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Texas judge grants woman emergency abortion despite state ban

Members of press gather at Texas State Capitol to hear about the case filed by Center for Reproductive Rights on behalf of Texans harmed by the state’s abortion ban on March 7 in Austin, Texas.  (Rick Kern)
By Pradnya Joshi Washington Post

A judge in Texas is allowing a woman who is 20 weeks pregnant to get an abortion in a rare case of a pregnant woman seeking a court order for the procedure since Roe v. Wade was overturned by the Supreme Court last year.

The case involves Kate Cox, a 31-year-old mother of two from the Dallas area, who asked the nonprofit Center for Reproductive Rights for legal help in obtaining an emergency abortion in Texas after she learned last week that her fetus had trisomy 18, also called Edwards syndrome. The genetic condition is one “that cannot sustain life,” as Cox wrote in an op-ed on Wednesday in the Dallas Morning News.

Cox’s doctor warned that carrying the pregnancy to term could jeopardize her health and future fertility, including uterine rupture and hysterectomy, according to the lawsuit filed on her behalf.

Travis County District Judge Maya Guerra Gamble, an elected Democrat, said Thursday that she would grant a temporary restraining order that would allow Cox to have an abortion under the narrow exceptions to the state’s ban.

“The Court finds that Ms. Cox’s life, health, and fertility are currently at serious risk,” the judge wrote in her ruling. “The longer Ms. Cox stays pregnant, the greater the risks to her life.”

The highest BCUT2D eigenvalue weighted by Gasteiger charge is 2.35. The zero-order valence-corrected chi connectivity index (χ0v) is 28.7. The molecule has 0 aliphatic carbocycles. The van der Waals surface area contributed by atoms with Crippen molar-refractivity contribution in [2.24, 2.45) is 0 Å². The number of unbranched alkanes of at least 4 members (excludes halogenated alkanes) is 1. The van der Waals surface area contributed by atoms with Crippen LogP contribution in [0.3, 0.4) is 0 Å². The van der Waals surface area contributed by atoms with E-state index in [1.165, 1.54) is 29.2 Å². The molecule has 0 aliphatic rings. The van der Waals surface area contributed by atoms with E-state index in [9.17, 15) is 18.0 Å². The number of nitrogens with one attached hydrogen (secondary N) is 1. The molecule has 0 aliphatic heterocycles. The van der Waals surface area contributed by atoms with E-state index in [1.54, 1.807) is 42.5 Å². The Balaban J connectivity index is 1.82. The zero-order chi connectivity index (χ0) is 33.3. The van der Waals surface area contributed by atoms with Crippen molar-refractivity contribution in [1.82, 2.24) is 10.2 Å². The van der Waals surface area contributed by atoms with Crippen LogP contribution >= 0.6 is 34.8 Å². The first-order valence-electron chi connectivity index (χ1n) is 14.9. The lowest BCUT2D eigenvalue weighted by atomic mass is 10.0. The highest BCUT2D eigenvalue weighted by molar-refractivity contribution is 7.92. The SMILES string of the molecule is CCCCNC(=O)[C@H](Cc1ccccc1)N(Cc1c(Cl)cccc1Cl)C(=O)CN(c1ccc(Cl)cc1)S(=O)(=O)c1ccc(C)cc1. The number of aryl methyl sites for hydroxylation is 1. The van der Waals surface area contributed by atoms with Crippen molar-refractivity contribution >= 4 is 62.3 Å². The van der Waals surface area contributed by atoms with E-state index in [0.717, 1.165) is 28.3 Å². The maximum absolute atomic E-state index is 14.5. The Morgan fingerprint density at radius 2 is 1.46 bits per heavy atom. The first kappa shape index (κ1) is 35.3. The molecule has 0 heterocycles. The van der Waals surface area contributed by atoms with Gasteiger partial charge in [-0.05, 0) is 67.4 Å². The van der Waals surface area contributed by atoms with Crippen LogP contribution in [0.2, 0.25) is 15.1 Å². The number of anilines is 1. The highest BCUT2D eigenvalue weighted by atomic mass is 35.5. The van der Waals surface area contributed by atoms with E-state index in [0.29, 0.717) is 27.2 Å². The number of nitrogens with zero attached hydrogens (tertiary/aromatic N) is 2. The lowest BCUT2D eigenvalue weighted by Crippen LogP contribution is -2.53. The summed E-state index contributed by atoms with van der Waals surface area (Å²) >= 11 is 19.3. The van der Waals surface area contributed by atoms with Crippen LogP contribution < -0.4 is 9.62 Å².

The Texas attorney general, Ken Paxton, threatened legal action if the abortion takes place. In a letter addressed to the hospitals involved with Cox’s care, Paxton said that Cox’s doctor did not meet “all of the elements necessary to fall within an exception to Texas’ abortion laws” and that the judge was “not medically qualified to make this determination.”

Paxton said the judge’s order would not excuse the hospital or doctor from civil or criminal liability “including first degree felony prosecutions.” He added that the temporary restraining order “will expire long before the statute of limitations for violating Texas’ abortion laws expires.”

“An abortion was not something I ever imagined I would want or need; I just never thought I’d be in the situation I’m in right now,” Cox wrote in the opinion piece. “Twenty weeks pregnant with a baby that won’t survive and could jeopardize my health and a future pregnancy.”

Texas has several laws restricting or banning abortion, although the state has some narrow exceptions including “substantial impairment of major bodily function” of a pregnant person, according to the Texas Tribune.

The suit is not related to a separate, broader case, Zurawski v. State of Texas, in which five women who had been pregnant sued the state over its near-total abortion ban. The women have claimed that state law denied them proper obstetrics health care and placed their lives in danger.

Four of the women traveled out of state to have abortions; the fifth, whose fetus did not have a chance of surviving, was allowed to deliver only after she became septic, leaving her with permanent physical damage. The case now involves 20 women and the Texas state Supreme Court held a hearing on the matter last week.

Molly Duane, senior staff attorney for the Center for Reproductive Rights, said in an online news briefing that she would not comment on when or where Cox would proceed with an abortion, but she hoped that it could help other women in similar situations.

“We are hopeful that this case and the Zurawski case will lead to more people being able to access the necessary abortion care that they need,” Duane said. “The issues are quite clearly overlapping.”